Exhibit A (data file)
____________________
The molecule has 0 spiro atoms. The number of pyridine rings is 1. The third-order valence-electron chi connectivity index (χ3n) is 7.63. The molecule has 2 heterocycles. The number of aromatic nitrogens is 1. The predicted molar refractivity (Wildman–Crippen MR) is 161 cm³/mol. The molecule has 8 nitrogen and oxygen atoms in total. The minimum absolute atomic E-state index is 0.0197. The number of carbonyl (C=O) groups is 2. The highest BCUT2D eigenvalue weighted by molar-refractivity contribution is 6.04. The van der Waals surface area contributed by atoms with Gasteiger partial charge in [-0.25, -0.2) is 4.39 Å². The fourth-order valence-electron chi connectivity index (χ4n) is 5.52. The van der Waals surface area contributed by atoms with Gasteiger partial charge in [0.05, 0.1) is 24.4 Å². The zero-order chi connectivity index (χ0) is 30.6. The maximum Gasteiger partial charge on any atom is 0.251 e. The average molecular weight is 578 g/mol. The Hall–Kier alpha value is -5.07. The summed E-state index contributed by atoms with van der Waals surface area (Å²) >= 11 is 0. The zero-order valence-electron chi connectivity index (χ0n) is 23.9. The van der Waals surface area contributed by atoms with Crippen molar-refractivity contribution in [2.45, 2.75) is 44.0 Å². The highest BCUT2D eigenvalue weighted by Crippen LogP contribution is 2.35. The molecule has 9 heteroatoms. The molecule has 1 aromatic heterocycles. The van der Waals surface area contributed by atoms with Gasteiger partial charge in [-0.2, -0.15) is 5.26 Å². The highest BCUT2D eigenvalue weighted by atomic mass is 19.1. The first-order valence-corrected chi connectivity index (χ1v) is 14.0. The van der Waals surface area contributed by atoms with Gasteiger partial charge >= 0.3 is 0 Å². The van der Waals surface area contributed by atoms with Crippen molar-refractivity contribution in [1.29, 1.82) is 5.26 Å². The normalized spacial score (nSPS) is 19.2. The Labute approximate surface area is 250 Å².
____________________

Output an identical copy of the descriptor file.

The molecule has 0 spiro atoms. The number of pyridine rings is 1. The third-order valence-electron chi connectivity index (χ3n) is 7.63. The molecule has 2 heterocycles. The number of aromatic nitrogens is 1. The predicted molar refractivity (Wildman–Crippen MR) is 161 cm³/mol. The molecule has 8 nitrogen and oxygen atoms in total. The minimum absolute atomic E-state index is 0.0197. The number of carbonyl (C=O) groups is 2. The highest BCUT2D eigenvalue weighted by molar-refractivity contribution is 6.04. The van der Waals surface area contributed by atoms with Gasteiger partial charge in [-0.25, -0.2) is 4.39 Å². The fourth-order valence-electron chi connectivity index (χ4n) is 5.52. The van der Waals surface area contributed by atoms with Gasteiger partial charge in [0.05, 0.1) is 24.4 Å². The zero-order chi connectivity index (χ0) is 30.6. The maximum Gasteiger partial charge on any atom is 0.251 e. The average molecular weight is 578 g/mol. The Hall–Kier alpha value is -5.07. The summed E-state index contributed by atoms with van der Waals surface area (Å²) >= 11 is 0. The zero-order valence-electron chi connectivity index (χ0n) is 23.9. The van der Waals surface area contributed by atoms with Crippen molar-refractivity contribution in [2.45, 2.75) is 44.0 Å². The highest BCUT2D eigenvalue weighted by Crippen LogP contribution is 2.35. The molecule has 9 heteroatoms. The molecule has 1 aromatic heterocycles. The van der Waals surface area contributed by atoms with Gasteiger partial charge in [-0.2, -0.15) is 5.26 Å². The highest BCUT2D eigenvalue weighted by atomic mass is 19.1. The first-order valence-corrected chi connectivity index (χ1v) is 14.0. The van der Waals surface area contributed by atoms with Gasteiger partial charge >= 0.3 is 0 Å². The van der Waals surface area contributed by atoms with Crippen molar-refractivity contribution in [1.29, 1.82) is 5.26 Å². The normalized spacial score (nSPS) is 19.2. The Labute approximate surface area is 250 Å².